My recent film viewing has alternated between ‘Golden Age’ Mexican Cinema of the 40s and 50s and Spanish films of the same period. The contrast has proved illuminating; both often figure a historical setting, both often feature strong women in adverse circumstances, both often feature high production values. But whereas the Mexican films open up many ways of being and understanding, the Spanish ones are rigid and hierarchical. The Church is all; then men, who have to know how to be ‘real’ men; then women, who can only take action if the men are out of the way or too young to act on their own; promises must be kept, honour must be maintained, parents have to be obeyed, the social order has to be followed, everything is clear and every infringement noted and commonly understood. The narrowness of the world view is asphyxiating, particularly in a film, which is, after all, about revolt.
In La leona de Castilla, Amparo Rivelles, arguably the biggest female star of the 40s and 50s in Spain until overtaken by Aurora Bautista, plays María Pacheco, the widow of Juan de Padilla, Lord of Toledo. He’s in revolt against Charles 1st of Spain and, as Charles V, head of the Holy Roman Empire. The Revolt of the Comuneros was Castille’s attempt to maintain traditional rights and liberties against its incorporation into Charles’ Europe-wideEmpire. Some historians see it as one of the first revolutions because of its basis on ideas of democracy and freedom. Others merely see it as a rebellion against high taxes and foreign rule. The film doesn’t focus much on either aspect. What we see is a wife seeing her husband beheaded for what she sees as his heroic actions and vowing to continue them at all cost. In the process, she bonds with the Duke of Medina Sidonia (Virgilio Texeira) who shares her concept of honour and nobility. Manuel Luna plays Ramiro, the double-crossing assistant who’s secretly in love with her but who will betray them both. She loses her husband at the beginning and her son at the end. Alone, she rides into exile, where she will die and where the Duke of Medina Sidonia will build her a mausoleum, the ruins of which are shown under the film’s opening voice-over.
Spain made a whole series of expensive historical films between 1943-1954, many of them successful. While Spain was isolated internationally, its cinema featured the glories of its history and its empire: It’s not unlike Brexit British Cinema now. Whilst most of the country suffered from food shortages and many experienced hunger, the screen was all noble lords and ladies doing noble things for the good of the Fatherland; whilst women in the audience had been denied rights previously held (divorce, abortion) and were de-facto legally placed under the rule of their fathers or husbands (lucky widows!), women on screen were strong, brave, daring. It’s an interesting phenomenon to explore.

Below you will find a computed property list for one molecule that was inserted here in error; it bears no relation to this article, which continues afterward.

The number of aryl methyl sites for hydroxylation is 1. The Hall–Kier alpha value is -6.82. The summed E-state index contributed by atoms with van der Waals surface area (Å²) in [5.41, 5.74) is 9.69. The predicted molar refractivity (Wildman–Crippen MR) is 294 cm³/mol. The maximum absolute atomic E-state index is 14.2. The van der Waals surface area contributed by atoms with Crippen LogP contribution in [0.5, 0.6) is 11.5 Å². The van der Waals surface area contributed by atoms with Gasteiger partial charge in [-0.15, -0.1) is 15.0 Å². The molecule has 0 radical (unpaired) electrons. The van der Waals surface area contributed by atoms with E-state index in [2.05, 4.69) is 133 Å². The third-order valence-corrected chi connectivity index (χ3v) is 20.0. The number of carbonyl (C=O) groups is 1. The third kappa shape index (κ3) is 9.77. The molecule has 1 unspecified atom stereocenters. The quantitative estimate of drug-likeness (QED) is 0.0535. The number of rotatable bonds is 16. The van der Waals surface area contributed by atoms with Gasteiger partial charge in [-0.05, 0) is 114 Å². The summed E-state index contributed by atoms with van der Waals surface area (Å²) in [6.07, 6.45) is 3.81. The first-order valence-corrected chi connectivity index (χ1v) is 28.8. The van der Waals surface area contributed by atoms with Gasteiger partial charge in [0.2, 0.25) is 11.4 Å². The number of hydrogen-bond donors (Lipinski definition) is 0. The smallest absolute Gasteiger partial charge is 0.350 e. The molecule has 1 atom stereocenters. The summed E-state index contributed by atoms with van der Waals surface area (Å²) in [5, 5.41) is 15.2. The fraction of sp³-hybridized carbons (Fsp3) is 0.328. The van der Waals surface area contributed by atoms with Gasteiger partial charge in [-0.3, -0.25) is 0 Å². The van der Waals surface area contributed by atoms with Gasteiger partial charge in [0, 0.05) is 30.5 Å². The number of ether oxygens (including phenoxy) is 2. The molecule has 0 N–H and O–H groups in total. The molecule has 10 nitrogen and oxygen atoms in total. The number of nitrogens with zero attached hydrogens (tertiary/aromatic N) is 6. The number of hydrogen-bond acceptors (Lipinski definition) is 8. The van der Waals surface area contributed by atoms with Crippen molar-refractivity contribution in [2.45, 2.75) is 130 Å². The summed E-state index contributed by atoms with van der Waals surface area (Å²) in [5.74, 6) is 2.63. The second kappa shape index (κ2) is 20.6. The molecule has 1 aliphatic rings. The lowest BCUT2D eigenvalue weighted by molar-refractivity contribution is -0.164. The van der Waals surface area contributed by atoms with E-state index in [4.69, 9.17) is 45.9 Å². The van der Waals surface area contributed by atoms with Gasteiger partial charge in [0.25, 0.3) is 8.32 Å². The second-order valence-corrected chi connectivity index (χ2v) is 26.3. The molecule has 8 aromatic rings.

Juan de Orduña directed five of the most successful of these historical films from 1948 to 1951, including La Leona de Castilla. The four others are Locura de amor (1948) Pequeñeces/ Trifles (1950), Augustina de Aragon (1950) and Alba de America (1951). These are landmark films, popular successes that also enjoyed the regime’s support, grandly produced (at least in a national context); and their combination of melodrama and history, stars and spectacle, also helped open up other markets to Spanish Cinema, particularly in Latin America, . They are essential to an understanding of Franquist culture and Spanish cinematic culture of the era.
But are they good? Juan de Orduña is a very good director; he knows how to move the camera for dramatic effect; how to let images carry much of the story-telling, and how to move the story along whilst keeping the eyes and ears engaged and entertained. He knows how to film action also and how to interweave this type of narrative with spectacle, action and jokes. The films are beautifully designed, this one by Sigfredo Burman, a German who emigrated to Spain in 1939 and wound up designing many of CIFESA’s leading films. But it’s significant that even the book part of the handsomely-produced ‘video-book’ from which I saw the film, and from which many of these illustrations are taken, highlights the cost of the film, the splendour of the the costumes and designs, and the film’s popular success (it ran for 63 days at the Rialto Cinema in Madrid alone, a huge success in those days). The only negative it brings up is Amparo Rivelles’ theatrical performance, which I agree with, though she’s still very watchable. It’s significant that its achievements as cinema are not discussed.
For cinephiles who have no particular interest in Spanish culture in general or the history of Spanish cinema in particular, this is a film that will entertain and bring up interesting questions about Franquist ideology. But it’s neither a leading example of film art nor will it contribute to your understanding of what that might be.